Irritable bowel syndrome (IBS) affects 10–15% of the world population. It is the most common cause of primary gastroenterology visits and affects twice as many females than males.1 IBS is characterised by visceral pain associated with alterations in bowel transit (either diarrhoea, constipation, or a mix of both). IBS greatly affects quality of life and is highly correlated with psychological comorbidities; 30–50% of patients with IBS report anxiety or depression.2 The pathophysiology of IBS is complex and differs among patients. It can include visceral hypersensitivity, increased paracellular permeability, and gut microbiota dysbiosis, classifying IBS as a pathology of the gut-brain axis.2 Among IBS risk factors, stress, in particular neonatal stress, increases both the incidence of the disease and the worsening of the symptoms.3 Prenatal stress (PS), which induces gut microbiota dysbiosis, has recently been identified as a risk factor for anxiety and depression, both of which are IBS comorbidities.4,5 However, the causal link has not been established, and the authors hypothesised that PS in mice would predispose the adult offspring to visceral hypersensitivity and intestinal homeostasis disruption, as observed in IBS.
PS was induced in C57bl/6 mice by using a bright light (coupled to restriction) for 30 minutes three times a day between Days 13 and 18 of gestation. Visceral hypersensitivity to colorectal distention was assessed in male (n=20) and female (n=20) 8-week-old offspring by recording abdominal contractions in response to pressures of colorectal distension at 15, 30, 45, and 60 mmHg. The paracellular cellular permeability of the offspring was measured by 4 kDa fluoresce in isothiocyanate–dextran (FiTC)-dextran (10 mg/mice) gavages, followed by fluorescence measurement in the plasma 4 hours later. Cxcl2, Tgfb, Ccl5, Reg3g, Muc2, Occln, Ttf3, Mmp7, Penk, and Ifng colonic expressions were monitored by real-time quantitative reverse transcription-PCR. The fecal microbiota composition was assessed by the MiSeq-based microbial taxonomic method and its organisation as a biofilm was evaluated by 16S RNA FISH staining.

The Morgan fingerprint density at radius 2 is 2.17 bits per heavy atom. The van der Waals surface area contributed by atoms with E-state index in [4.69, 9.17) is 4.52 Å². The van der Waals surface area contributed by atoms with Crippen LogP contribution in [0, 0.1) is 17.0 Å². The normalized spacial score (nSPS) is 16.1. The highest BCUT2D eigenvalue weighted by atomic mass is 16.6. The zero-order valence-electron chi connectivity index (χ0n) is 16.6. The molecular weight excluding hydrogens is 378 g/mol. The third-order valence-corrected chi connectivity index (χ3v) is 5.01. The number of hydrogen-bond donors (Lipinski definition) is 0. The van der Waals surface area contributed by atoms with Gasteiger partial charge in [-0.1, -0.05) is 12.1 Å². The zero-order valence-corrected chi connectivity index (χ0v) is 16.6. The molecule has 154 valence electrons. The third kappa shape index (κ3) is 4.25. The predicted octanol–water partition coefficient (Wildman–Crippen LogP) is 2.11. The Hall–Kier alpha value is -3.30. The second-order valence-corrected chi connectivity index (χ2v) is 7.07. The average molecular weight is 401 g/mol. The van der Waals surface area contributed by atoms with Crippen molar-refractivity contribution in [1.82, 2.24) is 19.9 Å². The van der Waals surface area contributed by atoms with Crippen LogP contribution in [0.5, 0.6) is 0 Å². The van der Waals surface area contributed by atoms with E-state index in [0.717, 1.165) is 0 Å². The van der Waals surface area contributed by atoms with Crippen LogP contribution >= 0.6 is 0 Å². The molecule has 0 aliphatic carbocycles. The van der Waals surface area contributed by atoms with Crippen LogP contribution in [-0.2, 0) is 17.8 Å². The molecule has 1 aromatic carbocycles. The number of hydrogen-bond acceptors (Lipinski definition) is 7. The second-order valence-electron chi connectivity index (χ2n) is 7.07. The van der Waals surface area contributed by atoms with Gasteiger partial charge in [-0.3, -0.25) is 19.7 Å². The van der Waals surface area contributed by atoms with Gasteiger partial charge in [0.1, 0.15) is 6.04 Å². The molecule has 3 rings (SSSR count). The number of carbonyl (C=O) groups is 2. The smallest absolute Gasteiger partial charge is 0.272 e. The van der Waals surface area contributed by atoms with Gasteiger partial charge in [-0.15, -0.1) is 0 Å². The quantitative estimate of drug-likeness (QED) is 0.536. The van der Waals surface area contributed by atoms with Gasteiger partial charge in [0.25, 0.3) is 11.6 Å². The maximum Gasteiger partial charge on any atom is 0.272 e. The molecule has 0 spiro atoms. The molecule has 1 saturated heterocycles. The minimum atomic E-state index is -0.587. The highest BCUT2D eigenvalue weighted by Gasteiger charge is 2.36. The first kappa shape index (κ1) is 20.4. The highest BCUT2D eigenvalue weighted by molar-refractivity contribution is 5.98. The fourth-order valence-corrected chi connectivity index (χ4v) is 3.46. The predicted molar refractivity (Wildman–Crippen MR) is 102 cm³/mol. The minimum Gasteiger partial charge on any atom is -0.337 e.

In the offspring of both sexes, PS induced hypersensitivity to colorectal distensions expressed as the area under the curve for the lowest (15–30 mmHg) and the highest (45–60 mmHg) pressures of distension (Figure 1).
Female mice were significantly more hypersensitive to colorectal distension for both types of pressure, while the increased sensitivity in the male offspring was significant only for the lowest pressures of distension (Figure 1). Paracellular permeability and gene expression in the colon remained unaltered by PS in both males and females. PS mice gut microbiota analyses revealed a dysbiosis as well as an alteration of the biofilm organisation. Indeed, Akkermansia muciniphila was increased in stressed male and female mice, while Desulfovibrio spp and Lactobacillus animalis were decreased in males and females, respectively. The alteration of the gut microbiota biofilm in PS mice was marked by bacterial infiltrations in the sterile mucus layer.
Finally, spearman correlations showed the existence of an inverse correlation between the abundance of L. animalis in the female faeces and visceral hypersensitivity for the lowest (R= -0.6; p=0.006) and highest (R= -0.61; p=0.007) pressures of distension. The same correlation was found in males, but only for the highest pressures. (R= -0.6; p=0.005).
This study shows that PS is sufficient to induce visceral hypersensitivity, gut microbiota dysbiosis, and biofilm disruption in mice. Therefore, PS could represent an important priming event for the development of IBS in adulthood.